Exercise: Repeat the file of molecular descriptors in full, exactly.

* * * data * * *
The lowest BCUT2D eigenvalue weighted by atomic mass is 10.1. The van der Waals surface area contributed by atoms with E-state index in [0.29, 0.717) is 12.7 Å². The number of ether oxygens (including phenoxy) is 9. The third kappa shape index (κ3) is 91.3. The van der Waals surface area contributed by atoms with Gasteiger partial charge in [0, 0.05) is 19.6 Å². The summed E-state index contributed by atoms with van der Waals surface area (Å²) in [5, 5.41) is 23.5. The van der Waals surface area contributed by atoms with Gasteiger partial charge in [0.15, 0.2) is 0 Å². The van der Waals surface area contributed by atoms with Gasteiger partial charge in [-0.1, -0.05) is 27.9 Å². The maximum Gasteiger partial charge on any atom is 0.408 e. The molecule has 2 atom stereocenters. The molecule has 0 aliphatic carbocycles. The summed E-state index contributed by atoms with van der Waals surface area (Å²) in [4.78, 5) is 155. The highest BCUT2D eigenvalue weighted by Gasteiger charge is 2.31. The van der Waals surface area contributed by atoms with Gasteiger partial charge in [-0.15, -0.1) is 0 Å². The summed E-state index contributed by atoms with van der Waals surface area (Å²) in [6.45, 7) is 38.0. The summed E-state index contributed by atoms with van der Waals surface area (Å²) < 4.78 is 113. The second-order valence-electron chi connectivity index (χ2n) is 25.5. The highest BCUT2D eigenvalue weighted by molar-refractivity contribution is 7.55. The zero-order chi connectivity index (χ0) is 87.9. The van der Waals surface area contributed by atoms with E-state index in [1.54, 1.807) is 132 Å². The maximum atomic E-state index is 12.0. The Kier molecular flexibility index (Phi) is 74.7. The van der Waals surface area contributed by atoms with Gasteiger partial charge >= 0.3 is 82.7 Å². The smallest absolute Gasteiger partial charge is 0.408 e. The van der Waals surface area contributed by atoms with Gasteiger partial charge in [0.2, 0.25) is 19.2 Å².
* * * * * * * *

The lowest BCUT2D eigenvalue weighted by atomic mass is 10.1. The van der Waals surface area contributed by atoms with E-state index in [0.29, 0.717) is 12.7 Å². The number of ether oxygens (including phenoxy) is 9. The third kappa shape index (κ3) is 91.3. The van der Waals surface area contributed by atoms with Gasteiger partial charge in [0, 0.05) is 19.6 Å². The summed E-state index contributed by atoms with van der Waals surface area (Å²) in [5, 5.41) is 23.5. The van der Waals surface area contributed by atoms with Gasteiger partial charge in [0.15, 0.2) is 0 Å². The van der Waals surface area contributed by atoms with Gasteiger partial charge in [-0.1, -0.05) is 27.9 Å². The maximum Gasteiger partial charge on any atom is 0.408 e. The molecule has 2 atom stereocenters. The molecule has 0 aliphatic carbocycles. The summed E-state index contributed by atoms with van der Waals surface area (Å²) in [4.78, 5) is 155. The highest BCUT2D eigenvalue weighted by Gasteiger charge is 2.31. The van der Waals surface area contributed by atoms with Gasteiger partial charge in [-0.15, -0.1) is 0 Å². The summed E-state index contributed by atoms with van der Waals surface area (Å²) in [6.45, 7) is 38.0. The summed E-state index contributed by atoms with van der Waals surface area (Å²) < 4.78 is 113. The second-order valence-electron chi connectivity index (χ2n) is 25.5. The highest BCUT2D eigenvalue weighted by molar-refractivity contribution is 7.55. The zero-order chi connectivity index (χ0) is 87.9. The van der Waals surface area contributed by atoms with E-state index in [1.54, 1.807) is 132 Å². The maximum atomic E-state index is 12.0. The Kier molecular flexibility index (Phi) is 74.7. The van der Waals surface area contributed by atoms with Gasteiger partial charge >= 0.3 is 82.7 Å². The smallest absolute Gasteiger partial charge is 0.408 e. The van der Waals surface area contributed by atoms with Gasteiger partial charge in [0.2, 0.25) is 19.2 Å².